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and political order. But this solution is problematic in Hegel's own terms: the problem is that, in the modern times of Reason, religion can no longer fulfill this function of the organic binding force of social substance—today, religion has irretrievably lost this power not only for scientists and philosophers, but also for the wider circle of "ordinary" people. In his Lectures on Aesthetics, Hegel claims that in the modern age, as much as we admire art, we no longer bend the knee before it—and the same holds for religion.

Today, we live (in) the tension designated by Hegel even more than people did in Hegel's own times. When Hegel wrote: "It is a modern folly to alter a corrupt ethical system, its constitution and legislation, without changing the religion, to have a revolution without a reformation,"5 he announced the necessity of what Mao called the "Cultural Revolution" as the condition of a successful social revolution. Is this not what we have today: (the technological) revolution without a fundamental "revolution of mores [Revolution der Sitten]"? The basic tension is not so much the tension of reason versus feeling, but, rather, the tension of knowledge versus the disavowed belief embodied in external ritual—the situation often described in the terms of cynical reason whose formula, the reverse of Marx's, was proposed decades ago by Peter Sloterdijk: "I know what I am doing;nonetheless,I am doing it. . . ."This formula,how-ever, is not as unambiguous as it may appear—it should be supplemented with: "... because I don't know what I believe."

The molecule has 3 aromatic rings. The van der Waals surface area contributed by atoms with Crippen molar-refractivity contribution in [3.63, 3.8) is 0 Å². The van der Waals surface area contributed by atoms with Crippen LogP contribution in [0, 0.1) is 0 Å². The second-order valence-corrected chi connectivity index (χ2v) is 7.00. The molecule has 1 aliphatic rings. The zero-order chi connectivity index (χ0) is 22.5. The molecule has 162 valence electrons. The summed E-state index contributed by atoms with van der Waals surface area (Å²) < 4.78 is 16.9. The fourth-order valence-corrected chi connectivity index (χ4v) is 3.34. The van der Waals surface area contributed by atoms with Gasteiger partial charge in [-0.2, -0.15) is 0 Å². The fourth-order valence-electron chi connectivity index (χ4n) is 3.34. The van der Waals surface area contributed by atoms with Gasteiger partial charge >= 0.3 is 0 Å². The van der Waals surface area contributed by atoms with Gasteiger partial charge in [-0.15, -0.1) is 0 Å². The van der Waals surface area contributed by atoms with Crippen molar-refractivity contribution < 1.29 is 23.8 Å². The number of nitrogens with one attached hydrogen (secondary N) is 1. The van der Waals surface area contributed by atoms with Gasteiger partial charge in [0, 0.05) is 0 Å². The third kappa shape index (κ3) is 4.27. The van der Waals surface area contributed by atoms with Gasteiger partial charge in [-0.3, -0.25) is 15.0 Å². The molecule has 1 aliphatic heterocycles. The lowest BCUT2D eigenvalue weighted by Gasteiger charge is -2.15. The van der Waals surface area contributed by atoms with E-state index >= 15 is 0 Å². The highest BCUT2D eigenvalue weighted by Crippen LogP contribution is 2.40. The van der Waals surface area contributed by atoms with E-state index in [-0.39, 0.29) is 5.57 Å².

In our politically correct times, it is always advisable to start with the set of unwritten prohibitions that define the positions one is allowed to adopt.The first thing to note with regard to religious matters is that reference to "deep spirituality" is in again: direct materialism is out; one is, rather, enjoined to harbor openness toward a radical Otherness beyond the ontotheological God. Consequently, when, today, one directly asks an intellectual: "OK, let's cut the crap and get down to basics: do you believe in some form of the divine or not?," the first answer is an embarrassed withdrawal, as if the question is too intimate, too probing; this withdrawal is then usually explained in more "theoretical" terms: "That is the wrong question